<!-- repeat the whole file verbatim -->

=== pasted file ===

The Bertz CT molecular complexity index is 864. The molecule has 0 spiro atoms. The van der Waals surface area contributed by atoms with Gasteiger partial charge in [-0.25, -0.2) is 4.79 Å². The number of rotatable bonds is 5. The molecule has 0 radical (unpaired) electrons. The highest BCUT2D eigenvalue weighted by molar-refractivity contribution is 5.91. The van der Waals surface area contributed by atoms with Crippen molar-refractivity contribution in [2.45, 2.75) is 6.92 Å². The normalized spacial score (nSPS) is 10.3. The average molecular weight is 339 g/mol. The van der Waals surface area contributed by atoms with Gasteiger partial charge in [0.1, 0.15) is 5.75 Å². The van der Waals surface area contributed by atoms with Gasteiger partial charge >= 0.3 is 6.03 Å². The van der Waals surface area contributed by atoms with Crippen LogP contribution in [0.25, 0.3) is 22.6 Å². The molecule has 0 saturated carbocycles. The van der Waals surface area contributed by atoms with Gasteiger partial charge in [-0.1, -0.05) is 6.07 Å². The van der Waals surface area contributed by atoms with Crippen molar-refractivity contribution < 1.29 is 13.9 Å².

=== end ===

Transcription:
The Bertz CT molecular complexity index is 864. The molecule has 0 spiro atoms. The van der Waals surface area contributed by atoms with Gasteiger partial charge in [-0.25, -0.2) is 4.79 Å². The number of rotatable bonds is 5. The molecule has 0 radical (unpaired) electrons. The highest BCUT2D eigenvalue weighted by molar-refractivity contribution is 5.91. The van der Waals surface area contributed by atoms with Crippen molar-refractivity contribution in [2.45, 2.75) is 6.92 Å². The normalized spacial score (nSPS) is 10.3. The average molecular weight is 339 g/mol. The van der Waals surface area contributed by atoms with Gasteiger partial charge in [0.1, 0.15) is 5.75 Å². The van der Waals surface area contributed by atoms with Gasteiger partial charge >= 0.3 is 6.03 Å². The van der Waals surface area contributed by atoms with Crippen LogP contribution in [0.25, 0.3) is 22.6 Å². The molecule has 0 saturated carbocycles. The van der Waals surface area contributed by atoms with Gasteiger partial charge in [-0.1, -0.05) is 6.07 Å². The van der Waals surface area contributed by atoms with Crippen molar-refractivity contribution < 1.29 is 13.9 Å².